Date: 1812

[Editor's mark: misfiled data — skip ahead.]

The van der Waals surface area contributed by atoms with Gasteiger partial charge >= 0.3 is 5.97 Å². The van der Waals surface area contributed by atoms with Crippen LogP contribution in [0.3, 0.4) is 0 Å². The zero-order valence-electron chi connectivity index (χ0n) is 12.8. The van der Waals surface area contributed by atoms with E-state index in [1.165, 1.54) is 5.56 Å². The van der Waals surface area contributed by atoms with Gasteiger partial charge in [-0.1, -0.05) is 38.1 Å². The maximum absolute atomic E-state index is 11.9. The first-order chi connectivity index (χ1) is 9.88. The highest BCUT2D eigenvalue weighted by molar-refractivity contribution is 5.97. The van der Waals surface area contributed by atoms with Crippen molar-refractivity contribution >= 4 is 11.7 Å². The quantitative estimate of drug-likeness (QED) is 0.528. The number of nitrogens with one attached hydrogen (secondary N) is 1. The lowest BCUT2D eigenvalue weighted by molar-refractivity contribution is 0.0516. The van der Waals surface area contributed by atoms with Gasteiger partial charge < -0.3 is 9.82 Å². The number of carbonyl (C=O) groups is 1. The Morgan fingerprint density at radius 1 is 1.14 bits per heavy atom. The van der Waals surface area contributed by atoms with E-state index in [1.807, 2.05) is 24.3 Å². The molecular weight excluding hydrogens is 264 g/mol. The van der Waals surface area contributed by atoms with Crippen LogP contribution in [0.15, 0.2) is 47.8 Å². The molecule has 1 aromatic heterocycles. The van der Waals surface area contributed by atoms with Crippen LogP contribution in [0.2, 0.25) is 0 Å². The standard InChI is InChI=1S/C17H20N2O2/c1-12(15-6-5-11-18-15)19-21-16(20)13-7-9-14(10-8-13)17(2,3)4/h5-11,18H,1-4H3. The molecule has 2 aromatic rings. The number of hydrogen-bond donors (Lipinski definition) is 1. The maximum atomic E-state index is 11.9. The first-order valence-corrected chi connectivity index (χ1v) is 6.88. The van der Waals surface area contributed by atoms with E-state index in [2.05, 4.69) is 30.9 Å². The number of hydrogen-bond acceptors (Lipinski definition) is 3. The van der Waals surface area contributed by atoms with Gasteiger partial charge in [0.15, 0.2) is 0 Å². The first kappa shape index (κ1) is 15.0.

HAILSTONE FAMILY] Commonplace Book, pp166 of tidily written manuscript on 119 leaves in two hands. Marbled paper covered boards and cloth spine with two printed index leaves following front free endpaper.Overall in Very Good condition. Identified as belonging to members of the Hailstone family of Horton Hall by copies of correspondence relating to the Hailstone family crest. Samuel Hailstone was a solicitor and botanist, and Edward his son (1818-1890) continued the practice as a sleeping partner. Edward was a keen book collector, and his collection was left to York Minster Library. It seems to us that the earlier entries might be in Samuel’s hand (entries relating to a Croft House begin in 1814 and end in around 1844) with the later entries, in Edward Hailstone’s hand. It is perhaps interesting to note that the last entry in the first hand relates to funeral Passing Bells. The earlier author- let us conjecture Samuel, shows a considerable interest in the natural world , and he records direct observations as well as quoting from published sources. The first entry, and another on p 16 relate to the heights of British mountains, the information sourced from The Trigonometrical Survey Of Lieut. Col. Mudge. He records the temperatures for January 1814: “ The following Observns were taken a little before 9 o Clock A.M. upon Fahrenh Therm. hung in front of Croft House……Frost began Dec 26. 1813.” Samuel notes the arrival of Swallows in May1812 and again in 1814 , and he comments on the water in the well thus: “Well on the South side of the House is 22 feet from ye surface of the ground deep & stands 9 feet deep with Water as plumbed May 9 1812.” Two days later he measures the North well: “Well at the North end & which is immediately under the floor of the Dining Room is 24 feet from the Surface of the ground & stands nine feet deep in Water…..plumbed May 11 1812. He then goes on to give details of four other Wells with the information entered at later dates, including one for 1836 at Horton Hall. Trees are of great interest too. He has no less than 34 different willow species sent to him “ by Donn from the B.G. Cambridge and planted Nov 4 1808”. [In about 1790 James Donn was appointed Curator of the Cambridge Botanical Garden and in 1796 he published the first edition of Hortus Cantabrigiensis, a list of the plants in the Garden which reached its 13th edition in 1845, long after Donn's death.] Samuel marks the trees with numbers in his garden, and also gives relative reference numbers “ to the Figures in English Botany”. Samuel also notes the plants that he has received from Mr Care of Leeds. As well as planting his grounds, Samuel is concerned with the upkeep of his house, giving “Directions for making about a Pail full of Wash for colouring Cement” which uses tallow, Green Coperas, album, vitriol and milk, along with beer grounds. Different colours required “ according to the Stone or fancy of the Country” May be obtained by the addition of Umber, Red or Yellow Ochre…”. There are a number of pages giving recipes for ink, a page on the Shamrock, a method for destroying aphids, and long articles on Thorp Arch or Clifforth Spaw, Broughton, Crickle Ground, & Skipton and the quality of their waters. The family crest is much discussed in entries around 1838-40 with the only illustration in the volume of “ a rose branch bearing Scotch Roses..”The family history is given in some detail, but with no trace of a formally registered family arms. The later entries in presumably Edward’s hand, are less tidy, and relate largely to weather records including one for a storm ( in barometric terms) which lasted from 17 Dec 1860 until 21Jan 1861. This is an interesting manuscript, very much relating to the interests and concerns of a gentleman in Georgian times. He is concerned about the quality and availability of the water in his wells and of the soil on his land. He records the trees and plants that he introduces, and he is an observer of the weather and natural phenomena. Towards the end of his life he records his interest in his family history and crests, and presumably after his death his son inherits his commonplace book and continues using it. A good slice of Yorkshire family history and topography.


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